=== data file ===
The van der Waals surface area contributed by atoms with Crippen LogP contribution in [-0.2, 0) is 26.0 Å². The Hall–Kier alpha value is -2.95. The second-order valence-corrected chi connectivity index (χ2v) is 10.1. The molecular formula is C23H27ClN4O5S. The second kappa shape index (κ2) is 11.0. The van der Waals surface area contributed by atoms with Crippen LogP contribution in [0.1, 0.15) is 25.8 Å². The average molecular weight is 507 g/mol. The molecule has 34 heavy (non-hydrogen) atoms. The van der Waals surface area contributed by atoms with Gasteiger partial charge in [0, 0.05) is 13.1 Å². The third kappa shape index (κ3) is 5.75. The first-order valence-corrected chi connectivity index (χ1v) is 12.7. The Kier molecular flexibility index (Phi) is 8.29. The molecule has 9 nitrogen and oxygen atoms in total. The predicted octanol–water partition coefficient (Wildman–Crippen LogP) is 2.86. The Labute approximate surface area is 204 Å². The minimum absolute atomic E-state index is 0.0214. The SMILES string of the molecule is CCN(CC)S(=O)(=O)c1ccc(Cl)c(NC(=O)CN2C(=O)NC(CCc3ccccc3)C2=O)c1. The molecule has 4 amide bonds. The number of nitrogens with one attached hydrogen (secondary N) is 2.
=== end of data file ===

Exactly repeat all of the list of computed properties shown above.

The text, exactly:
The van der Waals surface area contributed by atoms with Crippen LogP contribution in [-0.2, 0) is 26.0 Å². The Hall–Kier alpha value is -2.95. The second-order valence-corrected chi connectivity index (χ2v) is 10.1. The molecular formula is C23H27ClN4O5S. The second kappa shape index (κ2) is 11.0. The van der Waals surface area contributed by atoms with Crippen LogP contribution in [0.1, 0.15) is 25.8 Å². The average molecular weight is 507 g/mol. The molecule has 34 heavy (non-hydrogen) atoms. The van der Waals surface area contributed by atoms with Gasteiger partial charge in [0, 0.05) is 13.1 Å². The third kappa shape index (κ3) is 5.75. The first-order valence-corrected chi connectivity index (χ1v) is 12.7. The Kier molecular flexibility index (Phi) is 8.29. The molecule has 9 nitrogen and oxygen atoms in total. The predicted octanol–water partition coefficient (Wildman–Crippen LogP) is 2.86. The Labute approximate surface area is 204 Å². The minimum absolute atomic E-state index is 0.0214. The SMILES string of the molecule is CCN(CC)S(=O)(=O)c1ccc(Cl)c(NC(=O)CN2C(=O)NC(CCc3ccccc3)C2=O)c1. The molecule has 4 amide bonds. The number of nitrogens with one attached hydrogen (secondary N) is 2.